Foreign investment in Indonesia has been a favorite subject for woe-is-me stories among businessmen in Asia. Tales of red tape, long delays, and graft can be heard in almost any five-star hotel of the region. They complain -- but they keep coming to Jakarta.
The reason for the malcontent may be memories of the open-door days between 1967 and '74, when foreign money flowed in under the new Suharto regime. Of the three most populated developing countries, China, India, and Indonesia, this Southeast Asia nation was the most accessible and eager for Western and Japanese capital.
In 1974, however, economic nationalism cast its shadow over foreign investment. An ambiguity toward foreigners had lingered in post-independent Indonesia, but it was the sudden wealth and status of being a member of OPEC, and the riots against Japanese businesses that year, which signaled that the party might be over.
The party is not over. It just shifted to a new hall.
The rules are tougher, to be sure, but the Indonesians could not be more eager for help in reshaping their economy along new lines. ''Ten years ago, companies came in with small projects producing only consumer items and yielding quick turnover,'' says Mr. Suhartoyo, chairman of the Investment Coordinating Board, known as BKPM.
''Those can be taken over by Indonesians now. We want to catalyze certain industries,'' he adds. The new priorities include investments in timber, metal and metalworking, plantations, energy, and agribusiness.
Energy, mainly oil exploration, still takes the tiger's share of foreign investment (60 percent), but a sign that Indonesia has charted new courses was the signing this year by Exxon of a $1.7 billion contract to build an olefin plant in North Sumatra, a project to add value to a raw commodity, in this case, natural gas.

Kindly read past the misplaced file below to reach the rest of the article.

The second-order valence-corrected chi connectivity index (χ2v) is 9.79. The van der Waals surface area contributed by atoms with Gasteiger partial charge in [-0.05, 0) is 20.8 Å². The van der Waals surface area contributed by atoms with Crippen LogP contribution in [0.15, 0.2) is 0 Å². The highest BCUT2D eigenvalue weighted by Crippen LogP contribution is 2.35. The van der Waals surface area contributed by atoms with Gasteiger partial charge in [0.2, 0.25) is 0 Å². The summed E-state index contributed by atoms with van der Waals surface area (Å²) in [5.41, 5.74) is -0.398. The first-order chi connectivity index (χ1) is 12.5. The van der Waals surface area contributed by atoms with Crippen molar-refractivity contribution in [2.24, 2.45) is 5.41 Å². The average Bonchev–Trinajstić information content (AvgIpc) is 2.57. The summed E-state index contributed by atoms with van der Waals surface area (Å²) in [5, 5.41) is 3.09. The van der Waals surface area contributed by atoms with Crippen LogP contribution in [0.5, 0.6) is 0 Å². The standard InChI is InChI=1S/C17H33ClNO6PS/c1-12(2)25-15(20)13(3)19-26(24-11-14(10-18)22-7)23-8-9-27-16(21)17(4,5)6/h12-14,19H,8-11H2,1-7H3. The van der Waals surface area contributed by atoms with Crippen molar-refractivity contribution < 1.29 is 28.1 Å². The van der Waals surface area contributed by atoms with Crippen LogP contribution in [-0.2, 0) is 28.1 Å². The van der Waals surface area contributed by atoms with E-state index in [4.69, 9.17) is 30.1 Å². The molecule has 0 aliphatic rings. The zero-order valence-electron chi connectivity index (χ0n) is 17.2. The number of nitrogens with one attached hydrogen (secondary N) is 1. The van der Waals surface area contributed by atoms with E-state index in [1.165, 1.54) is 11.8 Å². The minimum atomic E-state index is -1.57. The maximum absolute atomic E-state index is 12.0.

Thus, the new welcome mat extends to those willing to help industrialize the nation. In fact, BKPM just opened an office in New York, with ones already in Frankfurt, West Germany, and Paris, and it has plans for offices in Australia, California, and Britain.
Naturally, investment became sluggish in the late 1970s as foreign companies resisted the new rules. But last year investment in the non-oil area picked up, reaching $1 billion, and BKPM is aiming for $2 billion this year. Still, the complaints go on.
One rule requires that Indonesians own the land used by a foreign company's plant. Another requires 51 percent Indonesian ownership within 10 years after a plant opens. That one, perhaps, has scared off many investors, but Mr. Suhartoyo says it is being applied ''generally'' and only in manufacturing.
The latest outcropping of economic nationalism, however, has been a policy known as ''counterpurchase.'' This barterlike rule requires a foreign company gaining a contract with the government, such as to import fertilizer, to purchase an equivalent amount of Indonesian goods for exports.
Since early this year, when counter-purchase was announced, 10 foreign companies have agreed to such contracts, totaling $130 million, taking such items as rubber products. The policy raised the ire of investors and traders. But with massive unemployment in such areas as coffee plantations, caused by world recession, the government believes counterpurchase is the best alternative to boost exports and keep jobs.
Raising non-oil exports has dominated many new policies in the Suharto governemnt. A report by the World Bank last year sharply chastised Indonesia for protecting its own industries and putting up too many roadblocks for foreign investment, both of which will hurt export competitiveness as foreign exchange from oil shrinks.